The mixing of different liquid crystals is a common technique to tailor their properties for specific applications. In particular, the mixing of two mesogens that are quite different from each other can strongly change the properties and the phase behavior of the mixtures compared to the pure compounds. We recently reported a systematic study of mixtures of mesogens differing in molecular length [1,2]. In these studies, chemically similar mesogens with length ratios ranging from 1 to 1.8 were investigated. In the systems with a large difference in length, strong changes in the phase diagram were observed. The nematic phase was destabilized while the smectic state was stabilized. The temperature range of the SmC phase, which was the dominant phase in most of the pure compounds, was reduced while the SmA phase became broader. In the systems with a length ratio of 1.8, the smectic A phase was the only stable mesophase over a broad temperature and concentration range. Furthermore, a decrease of the tilt angle θ of the SmC phase, as well as a reduced smectic order parameter Σ in the SmA phase, were observed for these systems. We showed that the ordering of the bidisperse molecules in a SmA phase can be explained by extensive out-of-layer fluctuations (Figure 1) [1,2]. In a SmA phase of strongly bidisperse molecules, energetically unfavorable free volume remains between the layers in the absence of these fluctuations; this free volume is minimized in the “out-of-layer fluctuations” model by thermal translational fluctuations of the molecules along the layer normal. This model fits very well with the experimental data and reflects the molecular ordering in the smectic phases of bidisperse molecules best.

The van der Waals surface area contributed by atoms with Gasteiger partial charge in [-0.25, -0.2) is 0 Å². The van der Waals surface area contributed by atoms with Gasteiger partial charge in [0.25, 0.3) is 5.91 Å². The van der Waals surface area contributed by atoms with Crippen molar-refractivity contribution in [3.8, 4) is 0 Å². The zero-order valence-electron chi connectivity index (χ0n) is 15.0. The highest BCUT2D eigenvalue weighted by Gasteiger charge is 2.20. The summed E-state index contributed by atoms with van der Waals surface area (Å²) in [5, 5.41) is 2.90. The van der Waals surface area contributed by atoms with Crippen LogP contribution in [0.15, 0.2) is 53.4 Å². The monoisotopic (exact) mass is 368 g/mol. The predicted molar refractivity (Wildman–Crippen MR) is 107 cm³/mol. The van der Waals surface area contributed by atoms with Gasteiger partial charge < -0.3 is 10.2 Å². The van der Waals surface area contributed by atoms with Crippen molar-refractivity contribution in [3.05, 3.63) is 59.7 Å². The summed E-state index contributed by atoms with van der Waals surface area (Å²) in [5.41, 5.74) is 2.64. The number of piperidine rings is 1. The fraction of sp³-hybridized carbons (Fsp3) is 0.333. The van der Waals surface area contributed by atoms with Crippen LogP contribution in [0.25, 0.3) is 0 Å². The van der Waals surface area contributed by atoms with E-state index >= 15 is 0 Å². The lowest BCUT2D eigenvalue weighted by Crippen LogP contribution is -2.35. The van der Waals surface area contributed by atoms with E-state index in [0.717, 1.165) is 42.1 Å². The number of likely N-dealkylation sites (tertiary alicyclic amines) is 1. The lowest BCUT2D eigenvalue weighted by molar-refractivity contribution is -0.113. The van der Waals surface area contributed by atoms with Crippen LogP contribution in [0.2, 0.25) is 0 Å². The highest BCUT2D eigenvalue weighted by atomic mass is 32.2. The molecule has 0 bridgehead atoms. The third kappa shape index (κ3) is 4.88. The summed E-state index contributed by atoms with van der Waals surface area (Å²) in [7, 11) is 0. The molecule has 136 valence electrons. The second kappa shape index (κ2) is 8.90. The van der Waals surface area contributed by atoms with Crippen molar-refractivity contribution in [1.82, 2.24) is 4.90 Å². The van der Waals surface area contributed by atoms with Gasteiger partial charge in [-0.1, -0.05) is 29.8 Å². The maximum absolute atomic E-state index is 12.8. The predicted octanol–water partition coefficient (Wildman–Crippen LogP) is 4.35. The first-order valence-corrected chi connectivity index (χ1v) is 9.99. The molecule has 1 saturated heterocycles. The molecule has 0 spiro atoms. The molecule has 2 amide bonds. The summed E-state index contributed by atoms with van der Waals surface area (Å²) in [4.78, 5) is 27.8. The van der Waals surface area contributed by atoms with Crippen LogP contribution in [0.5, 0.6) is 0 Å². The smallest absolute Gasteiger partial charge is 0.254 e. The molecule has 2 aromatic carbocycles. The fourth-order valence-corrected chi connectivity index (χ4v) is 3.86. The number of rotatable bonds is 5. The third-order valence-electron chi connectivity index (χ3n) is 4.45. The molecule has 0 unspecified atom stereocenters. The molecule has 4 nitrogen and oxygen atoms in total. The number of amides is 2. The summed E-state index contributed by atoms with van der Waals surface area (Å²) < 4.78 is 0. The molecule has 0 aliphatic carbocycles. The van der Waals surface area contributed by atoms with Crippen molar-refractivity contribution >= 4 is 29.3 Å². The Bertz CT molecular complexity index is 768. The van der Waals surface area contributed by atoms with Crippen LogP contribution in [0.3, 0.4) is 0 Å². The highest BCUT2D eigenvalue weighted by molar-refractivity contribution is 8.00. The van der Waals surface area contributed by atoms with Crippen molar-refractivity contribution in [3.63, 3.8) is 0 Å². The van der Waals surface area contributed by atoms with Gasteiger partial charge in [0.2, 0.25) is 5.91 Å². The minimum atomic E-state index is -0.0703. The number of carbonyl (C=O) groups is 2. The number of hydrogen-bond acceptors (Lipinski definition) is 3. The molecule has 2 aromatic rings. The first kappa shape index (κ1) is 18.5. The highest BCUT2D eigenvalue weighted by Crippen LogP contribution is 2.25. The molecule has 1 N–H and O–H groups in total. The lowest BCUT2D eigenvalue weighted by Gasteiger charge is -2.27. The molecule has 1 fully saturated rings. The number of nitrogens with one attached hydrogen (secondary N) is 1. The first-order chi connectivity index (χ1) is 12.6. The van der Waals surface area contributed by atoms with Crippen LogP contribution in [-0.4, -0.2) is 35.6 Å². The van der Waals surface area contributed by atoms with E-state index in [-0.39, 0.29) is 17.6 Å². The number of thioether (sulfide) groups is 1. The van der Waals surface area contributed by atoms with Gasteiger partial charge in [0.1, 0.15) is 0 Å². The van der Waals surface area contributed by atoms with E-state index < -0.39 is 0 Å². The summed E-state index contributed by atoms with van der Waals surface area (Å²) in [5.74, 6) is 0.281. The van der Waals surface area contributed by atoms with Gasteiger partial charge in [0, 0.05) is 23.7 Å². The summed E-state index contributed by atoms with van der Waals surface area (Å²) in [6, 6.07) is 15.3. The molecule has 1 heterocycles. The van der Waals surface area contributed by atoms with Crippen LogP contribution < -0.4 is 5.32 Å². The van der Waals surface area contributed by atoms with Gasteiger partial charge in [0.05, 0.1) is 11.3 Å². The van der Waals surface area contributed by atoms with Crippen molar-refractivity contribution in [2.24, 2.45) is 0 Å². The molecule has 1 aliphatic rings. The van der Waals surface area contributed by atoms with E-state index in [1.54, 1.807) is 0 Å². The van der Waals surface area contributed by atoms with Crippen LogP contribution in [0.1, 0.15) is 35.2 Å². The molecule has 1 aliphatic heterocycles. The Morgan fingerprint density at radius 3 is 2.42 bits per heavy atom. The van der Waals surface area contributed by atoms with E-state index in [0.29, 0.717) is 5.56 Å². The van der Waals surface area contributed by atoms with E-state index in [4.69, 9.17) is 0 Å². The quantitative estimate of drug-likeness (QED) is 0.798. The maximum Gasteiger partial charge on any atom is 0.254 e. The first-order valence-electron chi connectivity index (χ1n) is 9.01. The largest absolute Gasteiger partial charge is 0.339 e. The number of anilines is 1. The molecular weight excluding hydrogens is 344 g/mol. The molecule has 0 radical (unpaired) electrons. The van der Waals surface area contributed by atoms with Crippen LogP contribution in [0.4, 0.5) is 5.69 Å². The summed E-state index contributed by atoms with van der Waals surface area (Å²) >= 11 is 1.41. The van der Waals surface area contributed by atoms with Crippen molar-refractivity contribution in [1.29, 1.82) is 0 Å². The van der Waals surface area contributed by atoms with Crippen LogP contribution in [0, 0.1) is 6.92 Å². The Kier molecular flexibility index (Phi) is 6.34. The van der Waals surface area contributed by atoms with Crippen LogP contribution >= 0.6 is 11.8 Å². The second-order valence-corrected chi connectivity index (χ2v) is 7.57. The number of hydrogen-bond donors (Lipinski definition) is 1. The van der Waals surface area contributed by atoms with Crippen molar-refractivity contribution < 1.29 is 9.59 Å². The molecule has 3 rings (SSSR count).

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Figure 1: Smectic A phase of a mixture of two mesogens differing strongly in molecular length. Left: The layer spacing corresponds to the length of the long mesogen; no out-of-layer fluctuations occur. This leads to a lot of unfavorable free volume. Right: By reducing the smectic translational order the molecules are now densely packed. This leads to extensive out-of-layer fluctuations. Reproduced after [1].